Highly reminiscent of Gaudí’s colourful Park Güell in Barcelona, Parque del Amor is a vibrant coastal park in Miraflores celebrating, what else, love. From the large and rather intimate El Beso sculpture to the bright mosaic walls inscribed with the names of famous lovers (I was pretty excited to spot “Florentino y Fermina” given that I was reading Love in the Time of Cholera during this trip), this park is one of the best places to sit and enjoy the scenery.
If you’re lucky enough to be in Miraflores on Valentine’s Day, I hear there is an annual kissing competition held in Parque del Amor, with the lovers who manage to kiss the longest taking the highly coveted title of best kissers and claiming bragging rights for the year to come. Grab a mate and get practicing!
5 | Huaca Pucllana ruins
Machu Picchu isn’t the only set of ancient ruins worth visiting on your trip to Peru— there are hundreds of impressive archaeological sites scattered throughout the country, including a particularly well-preserved pre-Inca temple complex right in the middle of Miraflores.
Huaca Pucllana is believed to have been constructed in 400AD by a coastal civilisation who used the grounds for both spiritual and religious purposes. When the Incas discovered Huaca Pucllana nearly a millennium later, they recognised it as a sacred ancient site and worked to preserve the mud-brick architecture— there’s a big restoration project underway, but much of the site is still original. You can visit the ruins for S/15 (with a mandatory guided tour). The site is open 9am-5pm every day except Tuesday and there’s even an upscale on-site restaurant overlooking the complex that comes highly recommended.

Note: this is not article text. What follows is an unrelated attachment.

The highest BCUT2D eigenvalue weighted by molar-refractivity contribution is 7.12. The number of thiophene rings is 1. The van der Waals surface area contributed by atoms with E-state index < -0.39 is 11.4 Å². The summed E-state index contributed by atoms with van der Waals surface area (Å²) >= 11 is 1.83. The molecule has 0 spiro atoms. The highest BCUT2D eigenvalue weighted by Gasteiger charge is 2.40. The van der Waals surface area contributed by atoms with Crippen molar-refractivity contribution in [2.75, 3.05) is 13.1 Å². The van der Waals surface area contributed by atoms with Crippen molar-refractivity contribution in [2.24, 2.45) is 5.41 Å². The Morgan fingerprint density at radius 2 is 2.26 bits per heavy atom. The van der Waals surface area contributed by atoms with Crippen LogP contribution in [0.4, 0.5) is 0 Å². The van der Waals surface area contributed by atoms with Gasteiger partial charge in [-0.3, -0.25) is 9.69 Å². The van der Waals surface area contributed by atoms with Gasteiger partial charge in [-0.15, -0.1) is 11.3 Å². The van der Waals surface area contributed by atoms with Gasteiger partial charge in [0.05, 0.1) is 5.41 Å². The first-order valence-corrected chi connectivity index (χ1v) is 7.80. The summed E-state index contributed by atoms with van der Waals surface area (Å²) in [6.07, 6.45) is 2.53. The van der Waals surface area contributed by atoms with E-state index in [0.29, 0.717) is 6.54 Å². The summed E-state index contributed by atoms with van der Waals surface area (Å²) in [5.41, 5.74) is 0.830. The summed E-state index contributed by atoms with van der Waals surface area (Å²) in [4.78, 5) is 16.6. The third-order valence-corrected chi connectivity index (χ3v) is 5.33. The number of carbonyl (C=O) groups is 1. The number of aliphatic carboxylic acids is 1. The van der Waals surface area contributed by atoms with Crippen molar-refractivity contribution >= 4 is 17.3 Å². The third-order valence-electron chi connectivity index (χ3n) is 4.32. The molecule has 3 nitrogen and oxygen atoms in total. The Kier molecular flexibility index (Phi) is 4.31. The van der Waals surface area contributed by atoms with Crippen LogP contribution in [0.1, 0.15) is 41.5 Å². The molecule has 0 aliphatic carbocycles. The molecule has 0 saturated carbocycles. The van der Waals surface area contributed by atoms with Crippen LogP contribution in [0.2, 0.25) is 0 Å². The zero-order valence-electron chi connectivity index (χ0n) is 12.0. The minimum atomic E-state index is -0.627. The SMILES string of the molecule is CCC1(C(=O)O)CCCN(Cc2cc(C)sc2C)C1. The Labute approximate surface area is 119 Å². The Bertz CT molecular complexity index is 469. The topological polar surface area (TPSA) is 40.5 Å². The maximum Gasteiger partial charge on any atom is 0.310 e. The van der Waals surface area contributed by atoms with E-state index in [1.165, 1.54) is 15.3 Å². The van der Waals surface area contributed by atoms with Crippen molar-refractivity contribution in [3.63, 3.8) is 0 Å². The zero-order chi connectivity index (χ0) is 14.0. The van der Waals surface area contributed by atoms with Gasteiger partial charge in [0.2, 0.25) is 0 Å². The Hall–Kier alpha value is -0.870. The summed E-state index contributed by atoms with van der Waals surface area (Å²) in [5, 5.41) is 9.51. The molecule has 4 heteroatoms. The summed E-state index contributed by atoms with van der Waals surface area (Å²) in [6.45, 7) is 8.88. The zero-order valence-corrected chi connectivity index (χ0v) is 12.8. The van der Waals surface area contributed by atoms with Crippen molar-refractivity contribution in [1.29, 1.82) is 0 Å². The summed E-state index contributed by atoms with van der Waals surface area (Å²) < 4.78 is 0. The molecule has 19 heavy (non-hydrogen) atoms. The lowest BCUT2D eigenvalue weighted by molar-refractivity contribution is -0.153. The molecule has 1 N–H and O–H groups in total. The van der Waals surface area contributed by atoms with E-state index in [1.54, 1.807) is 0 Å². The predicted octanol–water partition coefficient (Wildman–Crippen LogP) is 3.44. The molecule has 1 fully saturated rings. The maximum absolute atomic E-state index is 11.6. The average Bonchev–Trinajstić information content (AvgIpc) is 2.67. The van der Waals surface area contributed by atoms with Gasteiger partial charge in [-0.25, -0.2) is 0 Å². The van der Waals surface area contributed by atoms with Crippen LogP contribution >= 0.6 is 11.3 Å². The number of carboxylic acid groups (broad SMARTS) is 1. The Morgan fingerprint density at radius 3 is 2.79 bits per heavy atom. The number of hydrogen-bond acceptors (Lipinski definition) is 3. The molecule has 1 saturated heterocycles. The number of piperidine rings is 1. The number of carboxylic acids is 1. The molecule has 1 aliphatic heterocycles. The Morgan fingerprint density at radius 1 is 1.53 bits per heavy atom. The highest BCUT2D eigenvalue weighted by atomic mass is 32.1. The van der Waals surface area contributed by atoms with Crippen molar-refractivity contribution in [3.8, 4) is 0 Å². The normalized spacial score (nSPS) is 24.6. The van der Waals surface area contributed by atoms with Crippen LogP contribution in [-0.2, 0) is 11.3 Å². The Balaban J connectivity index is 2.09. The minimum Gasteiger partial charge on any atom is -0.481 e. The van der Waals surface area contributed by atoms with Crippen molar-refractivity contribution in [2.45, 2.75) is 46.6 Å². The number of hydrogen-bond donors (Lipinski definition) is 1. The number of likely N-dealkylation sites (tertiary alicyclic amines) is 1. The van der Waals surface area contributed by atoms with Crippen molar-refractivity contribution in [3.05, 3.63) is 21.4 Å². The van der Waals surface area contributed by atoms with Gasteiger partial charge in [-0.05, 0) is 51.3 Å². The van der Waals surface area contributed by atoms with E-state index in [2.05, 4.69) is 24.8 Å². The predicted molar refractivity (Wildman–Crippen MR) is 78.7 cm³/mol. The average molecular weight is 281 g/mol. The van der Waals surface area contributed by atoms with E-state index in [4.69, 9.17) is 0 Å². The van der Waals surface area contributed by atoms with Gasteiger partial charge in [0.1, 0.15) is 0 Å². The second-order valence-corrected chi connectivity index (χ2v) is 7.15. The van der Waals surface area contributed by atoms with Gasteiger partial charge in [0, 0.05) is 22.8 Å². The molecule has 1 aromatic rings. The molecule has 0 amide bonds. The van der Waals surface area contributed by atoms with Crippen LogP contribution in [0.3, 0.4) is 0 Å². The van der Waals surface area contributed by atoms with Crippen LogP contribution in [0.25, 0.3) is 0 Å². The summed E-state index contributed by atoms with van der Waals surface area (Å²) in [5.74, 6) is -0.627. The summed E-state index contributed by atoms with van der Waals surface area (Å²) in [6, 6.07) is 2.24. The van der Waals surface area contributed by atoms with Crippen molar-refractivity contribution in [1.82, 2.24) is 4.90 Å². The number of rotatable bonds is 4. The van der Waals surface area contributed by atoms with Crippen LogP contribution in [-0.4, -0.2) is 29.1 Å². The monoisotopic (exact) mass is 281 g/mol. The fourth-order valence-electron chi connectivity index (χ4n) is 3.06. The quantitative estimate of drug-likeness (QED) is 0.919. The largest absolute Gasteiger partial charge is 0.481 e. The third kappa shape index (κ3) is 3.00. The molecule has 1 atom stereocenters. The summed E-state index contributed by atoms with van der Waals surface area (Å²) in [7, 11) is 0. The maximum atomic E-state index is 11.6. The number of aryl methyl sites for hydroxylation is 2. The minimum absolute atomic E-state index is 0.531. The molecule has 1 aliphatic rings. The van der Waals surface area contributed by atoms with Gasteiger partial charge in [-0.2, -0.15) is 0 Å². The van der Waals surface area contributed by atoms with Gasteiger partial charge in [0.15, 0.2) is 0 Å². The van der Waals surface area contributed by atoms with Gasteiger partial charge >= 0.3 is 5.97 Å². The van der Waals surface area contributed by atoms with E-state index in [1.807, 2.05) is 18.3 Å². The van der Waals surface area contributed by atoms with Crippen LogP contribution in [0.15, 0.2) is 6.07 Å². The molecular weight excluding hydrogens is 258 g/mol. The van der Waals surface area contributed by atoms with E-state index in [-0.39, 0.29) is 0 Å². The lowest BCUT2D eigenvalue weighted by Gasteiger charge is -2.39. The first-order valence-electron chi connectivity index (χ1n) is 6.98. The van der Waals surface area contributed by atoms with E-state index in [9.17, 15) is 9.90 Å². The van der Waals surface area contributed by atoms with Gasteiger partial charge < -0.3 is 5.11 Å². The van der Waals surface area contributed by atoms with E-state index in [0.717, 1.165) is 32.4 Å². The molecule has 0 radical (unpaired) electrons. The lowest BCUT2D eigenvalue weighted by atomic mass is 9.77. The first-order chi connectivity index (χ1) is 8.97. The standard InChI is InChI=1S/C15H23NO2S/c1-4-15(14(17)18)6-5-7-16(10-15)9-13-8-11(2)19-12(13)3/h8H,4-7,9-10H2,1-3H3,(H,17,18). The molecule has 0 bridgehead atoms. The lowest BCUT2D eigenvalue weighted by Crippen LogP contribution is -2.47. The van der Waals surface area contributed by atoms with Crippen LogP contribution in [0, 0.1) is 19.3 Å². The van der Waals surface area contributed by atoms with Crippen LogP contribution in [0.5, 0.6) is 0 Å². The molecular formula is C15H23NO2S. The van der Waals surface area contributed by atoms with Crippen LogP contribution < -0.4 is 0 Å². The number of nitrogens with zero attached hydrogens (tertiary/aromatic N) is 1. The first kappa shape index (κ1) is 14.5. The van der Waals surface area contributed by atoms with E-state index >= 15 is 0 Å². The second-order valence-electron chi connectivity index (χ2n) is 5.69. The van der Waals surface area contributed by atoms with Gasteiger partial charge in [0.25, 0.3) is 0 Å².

6 | El Quarto Bar
The highlight of my first trip to Lima was getting outside of the tourist district and discovering some of the vibrant local nightlife at El Quarto Bar, an awesome pub with inexpensive beers and great live music. All night, a band played Spanish covers of pop classics and rock & roll hits— everything from Michael Jackson to Queen— and I danced the night away as the lone gringa in a see of friendly limeños. It’s possible to walk here from the city centre, but an Uber is probably a safer option (especially if you’re coming from Miraflores).
7 | Explore Miraflores on a bike
Miraflores has an incredible bike rental scheme which makes it inexpensive and super simple to cruise around for a few hours on two wheels, exploring the many coastal viewpoints and parks in this part of Lima. I’d specifically recommend the picturesque Parque Intihuatana, Parque del Amor, and the La Marina Lighthouse.
In order to borrow your bike, you’ll first need to register an account with Citybike Lima and then enter your log-in details at any of several dozen bike racks around Miraflores. The best option for short-term visitors is the daily pass (S/4), which allows you to make unlimited trips within a 24hr period. If you can return the bike and hire a new one every 30min, you won’t need to pay anything extra at all, but it’s only S/2 per half hour after that!
8 | La Marina Lighthouse
The beautifully striped La Marina Lighthouse in Miraflores is an iconic coastal landmark and a great spot to look out over the pumping Pacific Ocean below. It’s extremely rare to catch Lima on a clear, sunny day, but if you do manage, this might be one of the most photogenic locations in the entire city.
9 | Day trip to Paracas
Easily accessible as a day trip from Lima, the small town of Paracas is the perfect place to discover native wildlife and stunning coastal scenery. The town’s two most popular activities are boat tours out to the Islas Ballestas (S/50), commonly referred to as the “poor man’s Galapagos” for their abundance of marine animals, and the breathtaking Paracas Nature Reserve (S/15).